Many describe you as an African artist and your work as African, largely because of its underlying currents. Who is Patrizia Maimouna Guerresi?
In my works, I depict mystical ﬁgures from Islamic Africa, often interpreted through my own multiethnic family, so my research on the African sprituality has identiﬁed my image as an artist.
You were born in the Veneto Region in Italy and live and work in Verona and Milan, both in Italy as well as, Dakar, Senegal. Where is home to you?
I have a studio – home in Verona and Milan and also in Senegal ,where lives my husband family . Now in Dakar there are only the elderly and children because many adults, uncles of Adji (my daughter ) are in America or in Italy and I am part of this diaspora. In any case, my home is where I can work peacefully …
Could you share more generously, your background including, family and early life I was born in Italy, in Veneto, from a catholic family. I had an aunt nun and an uncle missionary in Africa, so in the house of my parents there were often guests African religious and with they we looked at pictures and movies on their missions and shared together experiences and traditions of the african Burundi people or other nations and countries. Where did you grow up, mainly?
I grown in Italy ,with the desire to go and live in Africa .
What led you into becoming an artist and where did you train? I ﬁnished my academic studies in Venice, I began to travel and attend various museums in Europe then I traveled and later lived in Muslin Africa . All these experiences have contributed signiﬁcantly to my artistic training .
I have always been fascinated to shape a idea, a feeling. T Sculpture, photography and drawing were the means by which I could more easily express that my creative needs.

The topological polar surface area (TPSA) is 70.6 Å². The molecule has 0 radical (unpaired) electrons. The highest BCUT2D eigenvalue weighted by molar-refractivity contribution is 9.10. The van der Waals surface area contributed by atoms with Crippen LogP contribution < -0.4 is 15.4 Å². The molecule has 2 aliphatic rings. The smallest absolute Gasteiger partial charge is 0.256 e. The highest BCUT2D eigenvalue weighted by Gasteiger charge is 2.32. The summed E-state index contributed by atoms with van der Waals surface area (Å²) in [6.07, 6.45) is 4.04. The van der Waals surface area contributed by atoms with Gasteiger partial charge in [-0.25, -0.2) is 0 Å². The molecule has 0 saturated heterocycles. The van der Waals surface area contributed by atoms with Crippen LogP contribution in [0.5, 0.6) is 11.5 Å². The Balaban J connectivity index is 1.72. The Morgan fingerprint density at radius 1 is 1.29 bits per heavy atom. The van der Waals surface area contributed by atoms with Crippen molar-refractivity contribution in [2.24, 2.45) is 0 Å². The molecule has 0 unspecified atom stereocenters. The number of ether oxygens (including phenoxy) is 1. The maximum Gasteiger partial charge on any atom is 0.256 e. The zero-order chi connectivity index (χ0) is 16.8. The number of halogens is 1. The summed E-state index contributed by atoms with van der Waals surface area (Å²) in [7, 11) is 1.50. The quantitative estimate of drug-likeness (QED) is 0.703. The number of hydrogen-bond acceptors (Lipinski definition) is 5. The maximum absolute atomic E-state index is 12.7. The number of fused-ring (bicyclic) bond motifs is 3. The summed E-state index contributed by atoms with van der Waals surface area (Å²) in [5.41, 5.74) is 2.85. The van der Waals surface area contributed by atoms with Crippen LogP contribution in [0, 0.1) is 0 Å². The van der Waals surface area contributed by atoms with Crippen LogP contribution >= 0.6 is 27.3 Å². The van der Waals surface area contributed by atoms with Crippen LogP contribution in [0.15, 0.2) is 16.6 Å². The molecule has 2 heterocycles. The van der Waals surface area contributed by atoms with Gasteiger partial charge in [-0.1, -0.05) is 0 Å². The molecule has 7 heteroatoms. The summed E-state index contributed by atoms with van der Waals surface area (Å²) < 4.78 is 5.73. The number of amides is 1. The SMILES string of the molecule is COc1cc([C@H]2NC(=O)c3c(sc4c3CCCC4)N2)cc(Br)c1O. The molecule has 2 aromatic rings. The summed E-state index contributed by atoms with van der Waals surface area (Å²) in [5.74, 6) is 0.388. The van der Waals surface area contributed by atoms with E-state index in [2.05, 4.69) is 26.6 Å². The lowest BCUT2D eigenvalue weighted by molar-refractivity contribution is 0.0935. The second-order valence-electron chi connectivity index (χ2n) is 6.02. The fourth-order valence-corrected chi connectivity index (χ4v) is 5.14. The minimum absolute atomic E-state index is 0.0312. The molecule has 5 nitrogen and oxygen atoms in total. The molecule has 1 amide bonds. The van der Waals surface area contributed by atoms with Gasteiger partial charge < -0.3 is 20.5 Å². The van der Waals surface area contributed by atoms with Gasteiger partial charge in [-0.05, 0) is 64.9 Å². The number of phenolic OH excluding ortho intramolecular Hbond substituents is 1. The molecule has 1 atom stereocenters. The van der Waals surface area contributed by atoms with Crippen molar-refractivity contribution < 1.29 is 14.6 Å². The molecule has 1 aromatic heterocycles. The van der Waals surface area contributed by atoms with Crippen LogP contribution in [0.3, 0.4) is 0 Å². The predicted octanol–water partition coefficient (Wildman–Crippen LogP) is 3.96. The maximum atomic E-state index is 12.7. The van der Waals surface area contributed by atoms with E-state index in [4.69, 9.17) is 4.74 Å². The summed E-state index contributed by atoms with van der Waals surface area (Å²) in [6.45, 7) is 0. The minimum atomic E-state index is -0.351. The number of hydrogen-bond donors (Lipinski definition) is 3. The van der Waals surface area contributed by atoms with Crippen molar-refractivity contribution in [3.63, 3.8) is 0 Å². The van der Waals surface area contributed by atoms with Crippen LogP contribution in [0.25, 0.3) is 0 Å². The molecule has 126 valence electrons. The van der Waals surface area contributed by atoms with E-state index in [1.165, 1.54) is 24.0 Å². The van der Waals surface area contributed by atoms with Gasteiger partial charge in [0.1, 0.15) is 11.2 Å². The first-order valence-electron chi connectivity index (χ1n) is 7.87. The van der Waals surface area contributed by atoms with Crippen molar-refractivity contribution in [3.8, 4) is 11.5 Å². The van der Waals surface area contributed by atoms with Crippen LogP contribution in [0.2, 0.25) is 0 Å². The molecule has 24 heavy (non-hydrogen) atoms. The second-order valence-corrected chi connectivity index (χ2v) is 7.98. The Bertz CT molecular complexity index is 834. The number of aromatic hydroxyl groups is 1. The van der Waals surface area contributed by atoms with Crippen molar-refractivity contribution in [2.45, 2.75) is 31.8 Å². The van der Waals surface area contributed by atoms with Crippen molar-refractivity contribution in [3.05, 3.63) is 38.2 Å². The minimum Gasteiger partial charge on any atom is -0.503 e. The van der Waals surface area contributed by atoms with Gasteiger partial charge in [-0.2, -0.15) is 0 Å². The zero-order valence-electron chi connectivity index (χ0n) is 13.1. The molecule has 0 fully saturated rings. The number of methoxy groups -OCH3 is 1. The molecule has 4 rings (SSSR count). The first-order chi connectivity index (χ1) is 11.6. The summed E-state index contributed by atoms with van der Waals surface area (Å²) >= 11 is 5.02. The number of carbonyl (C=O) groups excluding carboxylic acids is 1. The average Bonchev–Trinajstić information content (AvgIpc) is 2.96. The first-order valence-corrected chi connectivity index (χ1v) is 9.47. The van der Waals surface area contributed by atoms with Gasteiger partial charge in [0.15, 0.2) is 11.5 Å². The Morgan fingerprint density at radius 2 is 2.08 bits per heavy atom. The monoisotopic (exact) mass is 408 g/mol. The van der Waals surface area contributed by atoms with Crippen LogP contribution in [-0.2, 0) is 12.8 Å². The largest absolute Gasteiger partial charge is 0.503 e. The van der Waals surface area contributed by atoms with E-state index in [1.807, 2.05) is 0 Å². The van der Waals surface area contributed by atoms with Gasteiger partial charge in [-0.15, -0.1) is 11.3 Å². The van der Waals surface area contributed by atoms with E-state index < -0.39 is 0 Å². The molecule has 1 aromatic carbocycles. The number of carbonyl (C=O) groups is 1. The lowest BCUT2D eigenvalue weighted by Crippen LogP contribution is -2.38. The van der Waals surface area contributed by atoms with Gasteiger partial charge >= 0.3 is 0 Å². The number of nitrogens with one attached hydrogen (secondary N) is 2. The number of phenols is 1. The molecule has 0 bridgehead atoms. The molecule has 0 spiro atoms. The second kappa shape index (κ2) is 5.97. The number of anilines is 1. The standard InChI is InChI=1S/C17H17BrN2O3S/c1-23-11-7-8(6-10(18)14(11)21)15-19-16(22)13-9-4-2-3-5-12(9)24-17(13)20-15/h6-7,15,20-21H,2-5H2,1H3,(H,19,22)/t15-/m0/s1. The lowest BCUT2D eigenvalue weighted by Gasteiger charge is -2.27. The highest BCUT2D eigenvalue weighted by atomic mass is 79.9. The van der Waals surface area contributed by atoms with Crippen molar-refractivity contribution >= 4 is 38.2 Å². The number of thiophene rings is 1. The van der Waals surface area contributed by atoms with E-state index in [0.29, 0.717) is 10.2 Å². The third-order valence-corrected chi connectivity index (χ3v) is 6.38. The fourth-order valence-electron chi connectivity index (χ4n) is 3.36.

The creative act, is stimulating and therapeutic, allows people to access the most intimate and hidden himself, to come in contact with the emotions internalized and often unexpected and also to experience and enhance skills often ignored or unused. For me, art is also a way to express their inner growth.
In the 80s you were known for your conceptual feminist work, but from 1991 after your marriage to a member of the Senegalese Murid community and subsequent conversion to Islam, your work took on a radically different turn. Please tell us how you came to live in Senegal and the resulting inﬂuences on your work? My ﬁrst works were inserted in the artistic context of the body art , I was looking for a cosmic contact with nature , my body was the main subject I compared with the plant world and with ﬁgures from classical mythology, as Daphne and Apollo.
Later, my research has expanded on other issues where the body becomes container and temple of the soul. The encounter with Islam in Senegal and my conversion has increased my art and expandied my spiritual and artistic vision.
I felt the desire to express through my art this renewed spirituality and those feelings and emotions that I tried attending the sacred places of Africa and Muslim religious ﬁgures .
From this experience came the series of photographs of “The Giants”, for which I was inspired by the great saints African Muslims, interpreting their greatness and their spiritual beauty but not their appearance, in fact in my photographs are ordinary people or members of my family that I represent as the characters unreal and metaphysical and without abandon the theme of the body, I expressed veiled and